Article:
• Use a tripod and remote trigger – When shooting fireworks you’ll be shooting exposure times of a few seconds so a tripod is a must. I’d also recommend a remote trigger as once you’ve dialed in your exposure time, stand back and press the trigger as the fireworks go up.  I like this as it allows you to be looking at the action rather than through the viewfinder (so you won’t miss a good moment)
  • Go trigger happy – Keep firing those frames so you don’t miss that great moment. Fireworks are random with some looking great then others not so great. I fired off 90 over the course of 15 minutes with only a couple being how I wanted them
  • Consider your location in advanced – I tried to plan my location in advanced and failed in terms of choosing a location too crowded and also didn’t consider where the fireworks would be launched from. When looking for a location make sure it’s something that’s slightly elevated to avoid getting people’s heads bobbing up in your shot during the exposure. Also it doesn’t hurt to do some research to where the fireworks will be launched from so you can setup accordingly
  • It’s not all about the fireworks – Don’t get me wrong a close up shot of fireworks looks great but try to consider your surrounds. In this case I wanted to capture buildings that surround the Yarra River to give some context so people would instantly recognise where the photo was taken
  • Shoot at a low ISO – Most fireworks displays happen after blue hour which means you will be shooting in dark black skies. Shooting at a high ISO in these conditions will introduce a lot of noise and I’d recommend against it especially if you’re trying to get a long exposure of the fireworks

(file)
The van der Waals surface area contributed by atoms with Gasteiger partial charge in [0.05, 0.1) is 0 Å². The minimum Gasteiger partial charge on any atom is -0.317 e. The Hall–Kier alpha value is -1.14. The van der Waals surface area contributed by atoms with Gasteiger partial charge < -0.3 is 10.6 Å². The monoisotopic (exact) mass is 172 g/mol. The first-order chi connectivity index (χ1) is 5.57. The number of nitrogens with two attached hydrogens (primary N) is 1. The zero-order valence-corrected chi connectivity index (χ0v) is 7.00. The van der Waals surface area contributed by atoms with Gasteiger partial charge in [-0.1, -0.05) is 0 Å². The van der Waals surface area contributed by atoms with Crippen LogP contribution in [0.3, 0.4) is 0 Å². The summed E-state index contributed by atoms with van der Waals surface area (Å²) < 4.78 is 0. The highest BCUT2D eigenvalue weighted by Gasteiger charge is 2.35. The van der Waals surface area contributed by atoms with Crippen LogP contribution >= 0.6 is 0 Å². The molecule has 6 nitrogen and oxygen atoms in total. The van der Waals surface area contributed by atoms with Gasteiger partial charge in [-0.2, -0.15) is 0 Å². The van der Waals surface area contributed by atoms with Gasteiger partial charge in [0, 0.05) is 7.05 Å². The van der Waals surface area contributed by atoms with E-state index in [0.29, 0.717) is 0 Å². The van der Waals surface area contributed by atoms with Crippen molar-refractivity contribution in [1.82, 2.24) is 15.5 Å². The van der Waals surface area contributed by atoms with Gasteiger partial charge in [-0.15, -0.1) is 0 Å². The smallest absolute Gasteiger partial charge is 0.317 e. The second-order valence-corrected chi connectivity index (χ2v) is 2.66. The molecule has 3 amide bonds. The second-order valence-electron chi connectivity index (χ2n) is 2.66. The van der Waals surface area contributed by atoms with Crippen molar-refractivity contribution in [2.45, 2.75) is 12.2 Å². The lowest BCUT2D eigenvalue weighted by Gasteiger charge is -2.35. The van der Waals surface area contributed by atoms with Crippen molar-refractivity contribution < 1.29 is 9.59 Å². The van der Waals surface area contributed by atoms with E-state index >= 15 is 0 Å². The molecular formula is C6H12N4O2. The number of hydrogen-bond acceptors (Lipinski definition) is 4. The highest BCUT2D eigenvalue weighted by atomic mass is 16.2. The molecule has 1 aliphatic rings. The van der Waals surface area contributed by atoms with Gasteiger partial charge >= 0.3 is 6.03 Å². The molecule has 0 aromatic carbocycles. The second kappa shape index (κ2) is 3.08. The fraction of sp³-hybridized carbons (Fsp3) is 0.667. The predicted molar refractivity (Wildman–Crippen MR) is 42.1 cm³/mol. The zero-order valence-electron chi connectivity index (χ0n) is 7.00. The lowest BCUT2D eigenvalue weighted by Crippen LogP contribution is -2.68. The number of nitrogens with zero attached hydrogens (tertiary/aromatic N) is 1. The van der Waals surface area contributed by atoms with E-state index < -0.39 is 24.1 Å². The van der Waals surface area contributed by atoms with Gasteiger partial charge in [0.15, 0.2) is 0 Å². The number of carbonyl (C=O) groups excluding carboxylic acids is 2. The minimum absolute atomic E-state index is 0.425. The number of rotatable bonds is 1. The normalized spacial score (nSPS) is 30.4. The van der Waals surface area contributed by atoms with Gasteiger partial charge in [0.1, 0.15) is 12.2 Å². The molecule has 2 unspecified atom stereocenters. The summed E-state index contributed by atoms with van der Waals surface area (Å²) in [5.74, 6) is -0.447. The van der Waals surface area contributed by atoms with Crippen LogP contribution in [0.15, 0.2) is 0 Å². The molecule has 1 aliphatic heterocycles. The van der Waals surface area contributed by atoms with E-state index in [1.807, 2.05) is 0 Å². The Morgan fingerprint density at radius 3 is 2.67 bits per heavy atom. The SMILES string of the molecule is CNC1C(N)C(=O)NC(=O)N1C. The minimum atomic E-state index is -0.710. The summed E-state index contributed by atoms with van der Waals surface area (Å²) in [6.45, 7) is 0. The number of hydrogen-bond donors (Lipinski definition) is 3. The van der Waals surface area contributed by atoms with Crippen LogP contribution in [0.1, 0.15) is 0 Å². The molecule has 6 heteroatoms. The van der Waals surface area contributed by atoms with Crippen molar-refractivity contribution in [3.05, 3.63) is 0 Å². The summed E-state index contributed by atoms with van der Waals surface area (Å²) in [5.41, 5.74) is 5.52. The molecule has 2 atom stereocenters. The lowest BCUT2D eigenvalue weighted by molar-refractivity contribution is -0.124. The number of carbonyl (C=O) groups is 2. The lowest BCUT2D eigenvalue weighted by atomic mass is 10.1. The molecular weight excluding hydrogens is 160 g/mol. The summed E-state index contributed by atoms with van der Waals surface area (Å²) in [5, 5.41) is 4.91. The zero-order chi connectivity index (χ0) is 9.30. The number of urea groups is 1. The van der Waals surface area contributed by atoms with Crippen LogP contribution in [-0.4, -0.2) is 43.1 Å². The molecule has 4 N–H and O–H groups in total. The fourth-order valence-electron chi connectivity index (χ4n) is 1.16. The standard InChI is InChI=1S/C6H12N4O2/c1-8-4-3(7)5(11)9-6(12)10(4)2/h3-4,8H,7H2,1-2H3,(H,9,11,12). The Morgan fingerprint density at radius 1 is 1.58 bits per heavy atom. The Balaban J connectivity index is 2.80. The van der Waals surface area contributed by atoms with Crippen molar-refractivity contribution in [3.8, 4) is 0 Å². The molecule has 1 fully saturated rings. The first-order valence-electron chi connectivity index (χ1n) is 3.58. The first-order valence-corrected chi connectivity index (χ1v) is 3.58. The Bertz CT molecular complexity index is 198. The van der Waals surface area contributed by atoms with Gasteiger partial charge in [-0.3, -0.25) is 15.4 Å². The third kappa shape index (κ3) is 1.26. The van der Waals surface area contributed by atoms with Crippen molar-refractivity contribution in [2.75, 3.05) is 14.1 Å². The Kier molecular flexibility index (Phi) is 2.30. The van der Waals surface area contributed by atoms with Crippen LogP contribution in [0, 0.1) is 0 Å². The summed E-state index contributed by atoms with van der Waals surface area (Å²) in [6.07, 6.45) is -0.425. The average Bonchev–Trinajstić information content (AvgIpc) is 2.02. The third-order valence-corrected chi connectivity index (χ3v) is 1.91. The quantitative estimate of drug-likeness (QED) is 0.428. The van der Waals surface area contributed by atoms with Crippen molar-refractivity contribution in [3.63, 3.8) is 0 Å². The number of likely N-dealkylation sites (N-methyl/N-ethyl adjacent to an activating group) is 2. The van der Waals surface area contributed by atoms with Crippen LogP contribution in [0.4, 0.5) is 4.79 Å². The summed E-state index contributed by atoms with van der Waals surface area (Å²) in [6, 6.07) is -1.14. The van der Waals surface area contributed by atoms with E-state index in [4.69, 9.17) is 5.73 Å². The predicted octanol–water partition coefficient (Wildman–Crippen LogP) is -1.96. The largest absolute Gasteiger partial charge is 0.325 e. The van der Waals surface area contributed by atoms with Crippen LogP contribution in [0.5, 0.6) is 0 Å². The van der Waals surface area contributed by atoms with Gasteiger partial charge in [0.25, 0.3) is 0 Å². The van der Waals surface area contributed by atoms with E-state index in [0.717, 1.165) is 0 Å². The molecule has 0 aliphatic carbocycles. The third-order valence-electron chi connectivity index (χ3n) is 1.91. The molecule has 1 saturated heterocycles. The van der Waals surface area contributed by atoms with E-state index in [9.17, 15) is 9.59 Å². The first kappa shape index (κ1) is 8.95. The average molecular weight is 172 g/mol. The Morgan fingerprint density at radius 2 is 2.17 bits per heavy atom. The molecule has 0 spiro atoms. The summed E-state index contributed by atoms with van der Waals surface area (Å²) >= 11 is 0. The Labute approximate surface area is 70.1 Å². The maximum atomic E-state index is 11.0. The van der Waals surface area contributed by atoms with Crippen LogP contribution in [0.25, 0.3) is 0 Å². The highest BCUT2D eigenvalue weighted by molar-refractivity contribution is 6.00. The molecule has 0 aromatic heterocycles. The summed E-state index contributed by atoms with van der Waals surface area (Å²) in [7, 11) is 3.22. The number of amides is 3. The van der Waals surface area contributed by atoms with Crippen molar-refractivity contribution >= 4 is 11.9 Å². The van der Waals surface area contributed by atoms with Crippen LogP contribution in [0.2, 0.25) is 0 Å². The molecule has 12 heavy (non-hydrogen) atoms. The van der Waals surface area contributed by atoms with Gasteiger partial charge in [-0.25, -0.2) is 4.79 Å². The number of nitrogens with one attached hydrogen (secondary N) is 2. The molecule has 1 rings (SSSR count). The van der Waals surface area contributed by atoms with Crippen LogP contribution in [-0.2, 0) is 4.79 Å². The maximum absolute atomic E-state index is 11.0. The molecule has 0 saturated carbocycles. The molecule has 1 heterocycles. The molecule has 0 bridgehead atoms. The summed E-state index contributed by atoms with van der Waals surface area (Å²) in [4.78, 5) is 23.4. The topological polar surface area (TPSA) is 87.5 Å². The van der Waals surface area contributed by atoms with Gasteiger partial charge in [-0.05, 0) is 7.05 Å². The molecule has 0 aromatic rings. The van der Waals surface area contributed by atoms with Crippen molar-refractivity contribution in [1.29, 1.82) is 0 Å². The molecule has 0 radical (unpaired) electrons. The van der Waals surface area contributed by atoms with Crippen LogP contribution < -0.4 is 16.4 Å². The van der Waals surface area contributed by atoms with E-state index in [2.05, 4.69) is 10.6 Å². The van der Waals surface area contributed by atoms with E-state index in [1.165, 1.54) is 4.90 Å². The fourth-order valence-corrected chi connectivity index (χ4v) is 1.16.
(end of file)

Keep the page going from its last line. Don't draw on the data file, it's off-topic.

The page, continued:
Post photo cider. Not so sure about serving cider in a wine glass but anyway...
Post photo cider. Not so sure about serving cider in a wine glass but anyway…

All in all though, it was a fun night out and we both sat down for a drink afterwards and had a chuckle about the crowds and how everything we’d originally planned to do didn’t happen. But really that’s photography for you and part of  the fun. Sometimes you can do all the planning in the world and it doesn’t work out. But at the end of the day, it was a beautiful warm Melbourne evening, good to get out and fire off some photos and mix things up a little.

 The end of a good night out

But before I finish up we made our way back to the car (as did half of Melbourne apparently) and spent a good hour getting out of the car park. This created a nice opportunity to snap a quick self portrait in the carpark. I was aiming for a style similar to a late friend, Tarsh, who shot empty urban landscapes.  It got some strange stares from people passing by but killed the time as we waited to get out of the car park and finally make our way home.

Thanks for reading,

– Alex

Alex Wise self portrait

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St Kilda Pier